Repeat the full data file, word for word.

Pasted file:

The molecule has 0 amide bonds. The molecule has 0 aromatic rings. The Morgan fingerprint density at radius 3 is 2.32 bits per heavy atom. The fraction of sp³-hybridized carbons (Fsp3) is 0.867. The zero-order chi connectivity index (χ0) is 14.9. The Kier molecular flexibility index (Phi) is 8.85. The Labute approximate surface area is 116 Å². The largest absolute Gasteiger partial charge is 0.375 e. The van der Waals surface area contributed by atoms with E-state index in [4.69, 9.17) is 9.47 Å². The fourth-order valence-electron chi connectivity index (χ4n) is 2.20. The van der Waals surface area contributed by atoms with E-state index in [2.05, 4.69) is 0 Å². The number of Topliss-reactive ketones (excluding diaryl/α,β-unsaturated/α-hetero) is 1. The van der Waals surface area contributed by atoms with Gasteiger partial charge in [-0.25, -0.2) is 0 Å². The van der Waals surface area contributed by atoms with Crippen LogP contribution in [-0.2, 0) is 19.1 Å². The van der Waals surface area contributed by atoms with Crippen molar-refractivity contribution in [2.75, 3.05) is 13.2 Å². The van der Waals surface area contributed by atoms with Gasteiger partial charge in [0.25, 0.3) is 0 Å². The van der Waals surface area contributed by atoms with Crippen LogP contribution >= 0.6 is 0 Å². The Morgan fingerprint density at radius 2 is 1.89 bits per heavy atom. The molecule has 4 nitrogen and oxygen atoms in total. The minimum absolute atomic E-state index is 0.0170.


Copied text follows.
The molecule has 0 amide bonds. The molecule has 0 aromatic rings. The Morgan fingerprint density at radius 3 is 2.32 bits per heavy atom. The fraction of sp³-hybridized carbons (Fsp3) is 0.867. The zero-order chi connectivity index (χ0) is 14.9. The Kier molecular flexibility index (Phi) is 8.85. The Labute approximate surface area is 116 Å². The largest absolute Gasteiger partial charge is 0.375 e. The van der Waals surface area contributed by atoms with E-state index in [4.69, 9.17) is 9.47 Å². The fourth-order valence-electron chi connectivity index (χ4n) is 2.20. The van der Waals surface area contributed by atoms with E-state index in [2.05, 4.69) is 0 Å². The number of Topliss-reactive ketones (excluding diaryl/α,β-unsaturated/α-hetero) is 1. The van der Waals surface area contributed by atoms with Gasteiger partial charge in [-0.25, -0.2) is 0 Å². The van der Waals surface area contributed by atoms with Crippen LogP contribution in [-0.2, 0) is 19.1 Å². The van der Waals surface area contributed by atoms with Crippen molar-refractivity contribution in [2.75, 3.05) is 13.2 Å². The van der Waals surface area contributed by atoms with Gasteiger partial charge in [0.25, 0.3) is 0 Å². The van der Waals surface area contributed by atoms with Crippen LogP contribution >= 0.6 is 0 Å². The Morgan fingerprint density at radius 2 is 1.89 bits per heavy atom. The molecule has 4 nitrogen and oxygen atoms in total. The minimum absolute atomic E-state index is 0.0170.